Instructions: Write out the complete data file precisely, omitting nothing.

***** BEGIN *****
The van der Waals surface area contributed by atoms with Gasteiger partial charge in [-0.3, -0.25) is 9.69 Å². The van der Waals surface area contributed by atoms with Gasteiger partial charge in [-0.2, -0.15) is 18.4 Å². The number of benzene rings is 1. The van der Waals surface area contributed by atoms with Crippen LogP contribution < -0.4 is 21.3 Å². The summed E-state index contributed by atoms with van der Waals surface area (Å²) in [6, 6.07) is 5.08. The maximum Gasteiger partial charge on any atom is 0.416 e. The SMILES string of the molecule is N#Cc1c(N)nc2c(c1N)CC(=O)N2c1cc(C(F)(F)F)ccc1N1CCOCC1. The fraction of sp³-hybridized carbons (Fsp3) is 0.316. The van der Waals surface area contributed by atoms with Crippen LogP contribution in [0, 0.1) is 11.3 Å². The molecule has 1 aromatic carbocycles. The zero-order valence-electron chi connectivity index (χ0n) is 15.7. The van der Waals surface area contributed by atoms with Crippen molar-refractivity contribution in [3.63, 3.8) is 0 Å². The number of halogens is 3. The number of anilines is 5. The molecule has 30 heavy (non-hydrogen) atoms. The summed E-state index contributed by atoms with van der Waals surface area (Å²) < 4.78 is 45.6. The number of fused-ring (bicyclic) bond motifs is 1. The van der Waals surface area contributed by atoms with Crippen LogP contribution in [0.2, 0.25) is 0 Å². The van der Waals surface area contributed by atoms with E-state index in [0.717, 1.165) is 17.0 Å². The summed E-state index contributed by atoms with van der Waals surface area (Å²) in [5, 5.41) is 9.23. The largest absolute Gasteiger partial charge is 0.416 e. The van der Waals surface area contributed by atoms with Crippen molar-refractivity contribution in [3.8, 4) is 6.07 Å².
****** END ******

The van der Waals surface area contributed by atoms with Gasteiger partial charge in [-0.3, -0.25) is 9.69 Å². The van der Waals surface area contributed by atoms with Gasteiger partial charge in [-0.2, -0.15) is 18.4 Å². The number of benzene rings is 1. The van der Waals surface area contributed by atoms with Crippen LogP contribution < -0.4 is 21.3 Å². The summed E-state index contributed by atoms with van der Waals surface area (Å²) in [6, 6.07) is 5.08. The maximum Gasteiger partial charge on any atom is 0.416 e. The SMILES string of the molecule is N#Cc1c(N)nc2c(c1N)CC(=O)N2c1cc(C(F)(F)F)ccc1N1CCOCC1. The fraction of sp³-hybridized carbons (Fsp3) is 0.316. The van der Waals surface area contributed by atoms with Crippen LogP contribution in [0, 0.1) is 11.3 Å². The molecule has 1 aromatic carbocycles. The zero-order valence-electron chi connectivity index (χ0n) is 15.7. The van der Waals surface area contributed by atoms with Crippen molar-refractivity contribution in [3.63, 3.8) is 0 Å². The number of halogens is 3. The number of anilines is 5. The molecule has 30 heavy (non-hydrogen) atoms. The summed E-state index contributed by atoms with van der Waals surface area (Å²) < 4.78 is 45.6. The number of fused-ring (bicyclic) bond motifs is 1. The van der Waals surface area contributed by atoms with Crippen LogP contribution in [0.2, 0.25) is 0 Å². The van der Waals surface area contributed by atoms with E-state index in [0.717, 1.165) is 17.0 Å². The summed E-state index contributed by atoms with van der Waals surface area (Å²) in [5, 5.41) is 9.23. The largest absolute Gasteiger partial charge is 0.416 e. The van der Waals surface area contributed by atoms with Crippen molar-refractivity contribution in [3.8, 4) is 6.07 Å².